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MTN makes big footprints in Africa

Investing significantly upfront and only taking on battles it can win has put MTN in the position of Africa’s largest service provider.

Incorporated in South Africa in 1994, MTN began its journey into Africa in 1997 providing services in Uganda, Rwanda and Swaziland.

Today, MTN boasts mobile licences in 21 countries and ISP businesses in 13 countries, mostly in Africa and the Middle East. The group states its vision is to lead the delivery of a bold new digital world to its customers.

MTN isn’t doing too badly at its stated goal either. It is the biggest telecommunications provider in Africa, which Khumo Shuenyane, group chief strategy, mergers and acquisitions officer at MTN, attributes to the company’s ongoing approach to investment since the early days of its expansion outside of South Africa. “We made the right level of investment upfront as soon as we went into new countries,” he says.

“We put in the right network, established our distribution channels and built our brand. Wherever we’ve established from scratch in this way, we’ve had that kind of performance. Our serious investment upfront has paid off.”

The group has a dual approach to entering into new regions, either by bidding for licences or by acquisition when the opportunity presents itself. The current focus, according to Shuenyane, is to take on opportunities in markets of scale where it’s possible for MTN to become the number-one or number-two operator.

“We’re really focussed on markets where we can move the needle and make a difference to the group.”

The importance of first-mover advantage is a lesson that has perhaps been learnt the hard way by MTN South Africa, where the company still lags behind South Africa’s leading service provider, Vodacom, which was first to market.

Risky business

The group’s willingness to invest significantly upfront has paid off, but there are certainly regions where this appetite for risk has proven, well, risky. “They’re willing to take risks in countries where other companies have been more cautious, but this could still blow up in Iran and Syria, where it remains to be seen whether they’ve bitten off more than they can chew,” says Arthur Goldstuck, MD of South African technology market research company World Wide Worx.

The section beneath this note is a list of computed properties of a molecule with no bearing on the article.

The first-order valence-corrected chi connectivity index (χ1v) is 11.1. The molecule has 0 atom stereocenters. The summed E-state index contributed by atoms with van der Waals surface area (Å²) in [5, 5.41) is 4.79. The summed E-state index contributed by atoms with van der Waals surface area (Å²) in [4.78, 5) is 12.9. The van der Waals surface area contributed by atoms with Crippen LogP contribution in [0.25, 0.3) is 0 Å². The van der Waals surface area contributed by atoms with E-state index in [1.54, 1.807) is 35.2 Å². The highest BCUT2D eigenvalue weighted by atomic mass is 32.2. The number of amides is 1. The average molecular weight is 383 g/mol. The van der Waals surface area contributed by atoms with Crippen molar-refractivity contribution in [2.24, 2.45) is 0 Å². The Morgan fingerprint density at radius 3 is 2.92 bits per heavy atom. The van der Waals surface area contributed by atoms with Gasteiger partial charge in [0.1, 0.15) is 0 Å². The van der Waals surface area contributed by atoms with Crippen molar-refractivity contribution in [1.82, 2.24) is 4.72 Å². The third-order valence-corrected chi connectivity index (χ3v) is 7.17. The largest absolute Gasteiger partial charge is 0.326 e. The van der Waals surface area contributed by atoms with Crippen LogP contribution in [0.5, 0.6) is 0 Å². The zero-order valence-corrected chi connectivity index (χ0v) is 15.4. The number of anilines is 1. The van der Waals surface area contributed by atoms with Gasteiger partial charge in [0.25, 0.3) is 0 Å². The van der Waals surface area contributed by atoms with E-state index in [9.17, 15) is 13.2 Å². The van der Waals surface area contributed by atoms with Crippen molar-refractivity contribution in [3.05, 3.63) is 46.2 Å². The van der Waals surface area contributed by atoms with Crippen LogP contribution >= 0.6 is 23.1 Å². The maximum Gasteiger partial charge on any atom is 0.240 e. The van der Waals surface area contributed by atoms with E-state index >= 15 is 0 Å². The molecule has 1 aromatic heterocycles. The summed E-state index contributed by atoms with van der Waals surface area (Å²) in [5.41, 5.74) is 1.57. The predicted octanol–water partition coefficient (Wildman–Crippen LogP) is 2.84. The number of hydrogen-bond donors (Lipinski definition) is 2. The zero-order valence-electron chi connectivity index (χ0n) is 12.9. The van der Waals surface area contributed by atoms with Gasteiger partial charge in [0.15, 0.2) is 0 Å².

However, Shuenyane cites Iran as a success story for MTN, and the numbers bear this out. In that country, the group has 40.5 million subscribers, and generated R25 billion in revenue in the 2012 financial year. “In Iran, we have a successful business on an operational level, but of course the devaluing currency and US sanctions present challenges at present,” he says.

He adds that management is closely monitoring the situations in Iran and Syria – as well as any other ‘politically delicate’ countries in which the group operates.

Nigeria has been a great success story for MTN. At the end of 2012, the group had 47.5 million subscribers there, and the country generates 29 percent of its total revenue. Goldstuck says that an indicator of how strongly a company is invested in a country is the ratio of its revenue to capital expenditure there. While Nigeria delivered 29 percent of MTN’s revenue in 2012, it also took 45.6 percent of its capex. By comparison, South Africa brought in 30.6 percent of group revenue, while MTN’s capex here was 21 percent. Clearly Nigeria is perceived as a growth market – one worth continuous investment.

“In Nigeria, there’s still huge growth potential for voice and the data side as well,” says Shuenyane. “There’s significant opportunity in a significant market. We’re making big investments into Nigeria to make sure we continue to compete successfully.”

In 2012, MTN built 1 414 2G and 1 175 3G towers in Nigeria, indicating an equal weighting to improving the voice and data network in that country. Goldstuck says that with the growth in data use across the continent and the simultaneous drop in data costs, MTN will have to chase margins in future.

Shuenyane says there’s a significant pipeline of opportunity for MTN, not only in Africa, but in the Middle East and Asia. Indeed, MTN Group CEO Sifiso Dabengwa revealed in April a warchest of between $4 to $8 billion for expansion into these regions. The group also revealed it pre-qualified to apply for a licence in Myanmar (formerly Burma), signifying the start of its intentions to break into the Far East as well.

Being the biggest

“We’re always looking at opportunities to get into countries where we can be number one or two, or a strong number three,” Shuenyane says. “The challenge is making sure we enter on the right terms so that we can justify that we’re adding value for our shareholders.”

He says that along with this goes a great deal of responsibility. “Our operations tend to be among the biggest companies in the countries where we operate, which gives us a particular profile of responsibility as a taxpayer, an employer and an organisation that procures local services.”

As Africa is increasingly being perceived as a leading investment destination for global players, many service providers are trying to break into the mobile communications market. Bharti-Airtel, Orange and Vodafone are all making inroads into Africa, but MTN’s position is strategically very secure.

“The group has a tremendous foothold, and they don’t need to be afraid,” says Goldstuck. “But they also mustn’t be complacent,” he cautions.

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